Blackhawks fans take pictures of the Bobby Hull statue before a playoff game several years ago at United Center.
Blackhawks fans take pictures of the Bobby Hull statue before a playoff game several years ago at United Center.
– John Starks | Staff photographer

Hull was notified of Hawk’s decision by telephone late last year. He’s not sure who called, just that it was “some girl and some lawyer”. Hawks, who politely declined interview requests with Rocky Wirtz, CEO Danny Wirtz and Jaime Faulkner, CEO of Business, would not disclose that information.

“This is the only time I’ve ever been released from a job I’ve ever been in,” Hull said. “It’s a bit boring. I thought we ambassadors did a good job with the fans.”

Change of direction
When the news of Hull’s resignation broke a month ago, the Hawks released a statement that read: “We are redefining the role of the team’s ambassador – which unfortunately comes on the heels of losing two very special members of that family. As for Bobby, specifically, we came agreed earlier this season that he will retire from any official team role. “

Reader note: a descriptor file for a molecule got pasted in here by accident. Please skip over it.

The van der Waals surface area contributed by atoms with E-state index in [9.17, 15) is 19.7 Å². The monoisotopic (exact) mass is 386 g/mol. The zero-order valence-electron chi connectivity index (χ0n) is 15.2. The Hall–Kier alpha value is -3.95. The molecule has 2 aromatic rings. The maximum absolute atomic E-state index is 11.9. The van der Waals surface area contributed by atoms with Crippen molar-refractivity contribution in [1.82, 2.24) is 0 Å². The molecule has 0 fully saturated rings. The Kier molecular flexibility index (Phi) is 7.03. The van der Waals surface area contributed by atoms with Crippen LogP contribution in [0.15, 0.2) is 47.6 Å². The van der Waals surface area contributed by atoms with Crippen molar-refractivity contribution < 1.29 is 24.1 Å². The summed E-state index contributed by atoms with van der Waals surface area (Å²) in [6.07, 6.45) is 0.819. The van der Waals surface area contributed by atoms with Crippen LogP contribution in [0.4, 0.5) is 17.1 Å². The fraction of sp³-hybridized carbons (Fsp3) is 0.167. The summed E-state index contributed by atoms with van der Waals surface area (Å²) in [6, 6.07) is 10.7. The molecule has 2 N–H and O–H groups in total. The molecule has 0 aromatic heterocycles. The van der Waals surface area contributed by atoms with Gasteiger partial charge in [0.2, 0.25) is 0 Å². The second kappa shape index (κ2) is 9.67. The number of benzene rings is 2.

Hull, who has had some disturbing incidents off the ice over the years, said he believes the Hawks made that decision to “hide their shortcomings” in the wake of Brad Aldrich’s sexual abuse scandal.

“Maybe I was used as a scapegoat,” said Hull, who was convicted of assaulting a police officer who tried to arrest him during a fight with his wife in 1986. “They brought up things that happened 50 years ago to hide their shortcomings with this one. pedophile. The person involved did everything wrong. (Aldrich) should have been reported to FB and it should have been over 12 years ago.

“If I had anything to do with it, I would have kicked (the shit) out of (him) and then called the FBI and said,” (this guy) is a pedophile. Put him in jail. “And it would have been over and Rocky would not have had to go through it.